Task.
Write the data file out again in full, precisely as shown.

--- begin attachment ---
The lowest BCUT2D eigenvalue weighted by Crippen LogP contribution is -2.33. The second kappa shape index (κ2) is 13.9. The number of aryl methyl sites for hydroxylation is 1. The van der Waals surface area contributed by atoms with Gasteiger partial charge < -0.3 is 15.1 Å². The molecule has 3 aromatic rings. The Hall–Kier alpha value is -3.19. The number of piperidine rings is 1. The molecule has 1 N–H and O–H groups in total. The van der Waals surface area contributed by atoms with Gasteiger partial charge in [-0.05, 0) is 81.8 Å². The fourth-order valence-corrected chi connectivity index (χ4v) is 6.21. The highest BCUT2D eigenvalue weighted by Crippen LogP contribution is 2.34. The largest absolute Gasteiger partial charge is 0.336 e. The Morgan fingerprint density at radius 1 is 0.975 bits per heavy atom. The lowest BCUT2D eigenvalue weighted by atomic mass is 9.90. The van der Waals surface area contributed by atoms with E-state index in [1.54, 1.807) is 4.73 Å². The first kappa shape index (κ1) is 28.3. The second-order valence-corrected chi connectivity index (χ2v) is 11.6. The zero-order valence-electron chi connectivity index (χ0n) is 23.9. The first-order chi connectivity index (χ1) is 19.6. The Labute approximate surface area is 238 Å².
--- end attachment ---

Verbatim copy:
The lowest BCUT2D eigenvalue weighted by Crippen LogP contribution is -2.33. The second kappa shape index (κ2) is 13.9. The number of aryl methyl sites for hydroxylation is 1. The van der Waals surface area contributed by atoms with Gasteiger partial charge < -0.3 is 15.1 Å². The molecule has 3 aromatic rings. The Hall–Kier alpha value is -3.19. The number of piperidine rings is 1. The molecule has 1 N–H and O–H groups in total. The van der Waals surface area contributed by atoms with Gasteiger partial charge in [-0.05, 0) is 81.8 Å². The fourth-order valence-corrected chi connectivity index (χ4v) is 6.21. The highest BCUT2D eigenvalue weighted by Crippen LogP contribution is 2.34. The largest absolute Gasteiger partial charge is 0.336 e. The Morgan fingerprint density at radius 1 is 0.975 bits per heavy atom. The lowest BCUT2D eigenvalue weighted by atomic mass is 9.90. The van der Waals surface area contributed by atoms with E-state index in [1.54, 1.807) is 4.73 Å². The first kappa shape index (κ1) is 28.3. The second-order valence-corrected chi connectivity index (χ2v) is 11.6. The zero-order valence-electron chi connectivity index (χ0n) is 23.9. The first-order chi connectivity index (χ1) is 19.6. The Labute approximate surface area is 238 Å².